A lot of commentary has been focusing on the fact that the GOP lost Virginia for the first time since 1964 and North Carolina since 1976. This is treated as absolutely unprecedented, and to a certain extent it is.
But consider the demographics. The last Republican loser, Dole, won Virginia by a tiny 2 point margin while McCain lost it by 5.5. However, in 1996 the Virginia electorate was 81% white and 16% black while in 2008 it was 70% white and 20% black. Dole won white voters 53-39 while McCain won them 60-39--a substantial improvement. The problem was, of course, that the black vote in 2008 was larger and more monolithic than in 1996. The same lesson applies to 1992, where the elder Bush won the state by 4 points while obtaining an identical margin among whites than McCain did.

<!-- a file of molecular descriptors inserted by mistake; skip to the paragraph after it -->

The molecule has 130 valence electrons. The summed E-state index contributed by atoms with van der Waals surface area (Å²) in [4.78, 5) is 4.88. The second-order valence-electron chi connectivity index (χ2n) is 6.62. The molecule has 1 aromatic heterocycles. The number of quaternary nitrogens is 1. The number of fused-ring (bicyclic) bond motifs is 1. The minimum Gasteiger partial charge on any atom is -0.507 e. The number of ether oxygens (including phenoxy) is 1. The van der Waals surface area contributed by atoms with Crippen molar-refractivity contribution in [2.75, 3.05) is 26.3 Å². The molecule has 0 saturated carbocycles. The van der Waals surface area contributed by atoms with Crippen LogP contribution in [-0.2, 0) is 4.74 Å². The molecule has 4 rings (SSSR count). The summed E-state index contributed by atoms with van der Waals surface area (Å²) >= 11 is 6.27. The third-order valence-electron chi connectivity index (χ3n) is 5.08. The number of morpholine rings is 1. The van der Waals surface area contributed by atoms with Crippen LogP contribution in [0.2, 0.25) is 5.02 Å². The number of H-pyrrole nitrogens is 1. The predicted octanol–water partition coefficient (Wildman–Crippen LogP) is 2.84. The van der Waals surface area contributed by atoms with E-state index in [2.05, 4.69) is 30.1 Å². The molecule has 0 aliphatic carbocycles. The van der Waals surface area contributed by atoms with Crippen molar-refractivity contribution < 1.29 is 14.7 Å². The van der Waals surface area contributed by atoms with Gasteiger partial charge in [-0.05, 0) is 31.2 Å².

Similarly, in North Carolina whites were 80% in 1996 and Dole won them by 24 points, carrying the state by 5. McCain did better at 29 points but barely lost the state because whites only constituted 72% in 2008.
The point is that we lost these former Republican strongholds not necessarily because parts of the state have more white liberals, but rather because the white share was lower (and the black share correspondingly higher) than in the past elections we lost. We can look forward to these states being purple for as long as these turnout trends hold up.